Reviewed by Robert Goodman.
By Ana Reyes, Hachette, $32.99.
Ana Reyes’ debut The House in the Pines is upfront about the potential unreliability of its narrator. Maya has decided to come off klonopin and is drinking to compensate. Her memory is fractured and she is just holding things together. So that while she seems to be the only one willing to investigate the sudden, unexplained death of a woman in her home town, she is also possibly the least qualified.
The incident that spurs Maya into action is the death of a young woman called Cristina Lewis in similar circumstances to the death of her best friend Aubrey seven years before. Both deaths were not only sudden but both were in the presence of Maya’s ex-boyfriend Frank Bellamy. The viral video of Cristina’s death also shows Bellamy and while he appears to have nothing to do with the incident, Maya is not so sure. Maya returns to her home town to both investigate Cristina’s death but also to battle with her own addiction demons. In doing so she will dig into the past, re-examine her relationships with Frank and with Audrey, and find that these memories may hold clues to the present.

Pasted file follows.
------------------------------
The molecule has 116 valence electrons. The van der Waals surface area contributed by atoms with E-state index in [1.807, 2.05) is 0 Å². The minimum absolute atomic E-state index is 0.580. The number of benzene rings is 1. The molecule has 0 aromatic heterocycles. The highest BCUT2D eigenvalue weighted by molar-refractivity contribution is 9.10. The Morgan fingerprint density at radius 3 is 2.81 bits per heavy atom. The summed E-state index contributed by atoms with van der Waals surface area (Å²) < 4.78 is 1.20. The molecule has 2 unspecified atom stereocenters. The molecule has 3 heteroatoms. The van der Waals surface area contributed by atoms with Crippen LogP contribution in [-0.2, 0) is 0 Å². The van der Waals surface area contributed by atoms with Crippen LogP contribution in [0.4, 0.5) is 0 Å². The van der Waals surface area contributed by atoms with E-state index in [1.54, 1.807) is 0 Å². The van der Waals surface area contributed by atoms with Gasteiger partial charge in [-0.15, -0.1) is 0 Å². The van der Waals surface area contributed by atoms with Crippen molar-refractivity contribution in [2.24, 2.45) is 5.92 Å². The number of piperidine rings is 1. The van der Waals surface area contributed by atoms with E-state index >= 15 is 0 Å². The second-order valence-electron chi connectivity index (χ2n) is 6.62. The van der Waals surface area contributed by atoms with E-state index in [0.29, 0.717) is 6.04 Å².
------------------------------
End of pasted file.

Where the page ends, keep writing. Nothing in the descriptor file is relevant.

Reyes builds a solid, if slightly far-fetched, thriller around Maya. Maya’s fight with addiction, a problem which started with her response to Aubrey’s death, adds interesting layers to her struggle to uncover the truth. Possibly a little too coincidental is the unfinished novel by her Guatemalan father who died before she was born which seems to hold some hints to the situation that she finds herself in. Maya’s connection to Guatemala and her Guatemalan family, while not essential to the plot, does add some colour to the narrative.
The House in the Pines an interesting and in some ways experimental thriller with a fairly scary (if not particularly believable) premise. It is winningly centred around a flawed, damaged heroine who it is easy to side with and cheer for as things get darker. Reyes says in her afterward that this novel was adapted from her Masters of Fine Arts thesis. After such a capable debut it will be interesting to see what she delivers next.
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